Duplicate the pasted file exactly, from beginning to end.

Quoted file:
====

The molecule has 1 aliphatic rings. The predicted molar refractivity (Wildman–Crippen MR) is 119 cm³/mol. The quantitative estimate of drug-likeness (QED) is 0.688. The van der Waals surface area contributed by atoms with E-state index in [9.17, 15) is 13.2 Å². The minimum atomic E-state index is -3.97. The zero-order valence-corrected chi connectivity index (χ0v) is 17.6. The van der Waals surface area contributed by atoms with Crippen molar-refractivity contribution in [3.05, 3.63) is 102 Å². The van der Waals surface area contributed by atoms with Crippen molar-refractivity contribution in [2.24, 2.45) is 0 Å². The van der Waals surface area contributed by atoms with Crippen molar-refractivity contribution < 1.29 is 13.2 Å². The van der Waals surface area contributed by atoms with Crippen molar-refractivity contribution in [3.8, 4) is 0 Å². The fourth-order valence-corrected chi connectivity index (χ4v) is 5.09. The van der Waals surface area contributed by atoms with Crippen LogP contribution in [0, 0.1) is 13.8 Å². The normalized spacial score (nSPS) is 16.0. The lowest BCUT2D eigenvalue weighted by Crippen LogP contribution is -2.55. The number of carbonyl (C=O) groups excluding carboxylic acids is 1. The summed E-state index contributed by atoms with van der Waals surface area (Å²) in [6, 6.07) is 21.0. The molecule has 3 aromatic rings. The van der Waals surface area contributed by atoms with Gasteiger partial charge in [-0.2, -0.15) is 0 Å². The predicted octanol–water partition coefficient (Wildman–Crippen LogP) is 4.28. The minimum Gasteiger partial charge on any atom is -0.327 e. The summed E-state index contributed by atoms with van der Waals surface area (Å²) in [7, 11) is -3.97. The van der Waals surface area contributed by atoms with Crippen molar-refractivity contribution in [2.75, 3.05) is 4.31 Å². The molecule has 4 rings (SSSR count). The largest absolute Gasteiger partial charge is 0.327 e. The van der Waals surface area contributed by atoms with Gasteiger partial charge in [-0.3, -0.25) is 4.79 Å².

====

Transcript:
The molecule has 1 aliphatic rings. The predicted molar refractivity (Wildman–Crippen MR) is 119 cm³/mol. The quantitative estimate of drug-likeness (QED) is 0.688. The van der Waals surface area contributed by atoms with E-state index in [9.17, 15) is 13.2 Å². The minimum atomic E-state index is -3.97. The zero-order valence-corrected chi connectivity index (χ0v) is 17.6. The van der Waals surface area contributed by atoms with Crippen molar-refractivity contribution in [3.05, 3.63) is 102 Å². The van der Waals surface area contributed by atoms with Crippen molar-refractivity contribution in [2.24, 2.45) is 0 Å². The van der Waals surface area contributed by atoms with Crippen molar-refractivity contribution < 1.29 is 13.2 Å². The van der Waals surface area contributed by atoms with Crippen molar-refractivity contribution in [3.8, 4) is 0 Å². The fourth-order valence-corrected chi connectivity index (χ4v) is 5.09. The van der Waals surface area contributed by atoms with Crippen LogP contribution in [0, 0.1) is 13.8 Å². The normalized spacial score (nSPS) is 16.0. The lowest BCUT2D eigenvalue weighted by Crippen LogP contribution is -2.55. The number of carbonyl (C=O) groups excluding carboxylic acids is 1. The summed E-state index contributed by atoms with van der Waals surface area (Å²) in [6, 6.07) is 21.0. The molecule has 3 aromatic rings. The van der Waals surface area contributed by atoms with Gasteiger partial charge in [-0.2, -0.15) is 0 Å². The predicted octanol–water partition coefficient (Wildman–Crippen LogP) is 4.28. The minimum Gasteiger partial charge on any atom is -0.327 e. The summed E-state index contributed by atoms with van der Waals surface area (Å²) in [7, 11) is -3.97. The van der Waals surface area contributed by atoms with Crippen molar-refractivity contribution in [2.75, 3.05) is 4.31 Å². The molecule has 4 rings (SSSR count). The largest absolute Gasteiger partial charge is 0.327 e. The van der Waals surface area contributed by atoms with Gasteiger partial charge in [-0.3, -0.25) is 4.79 Å².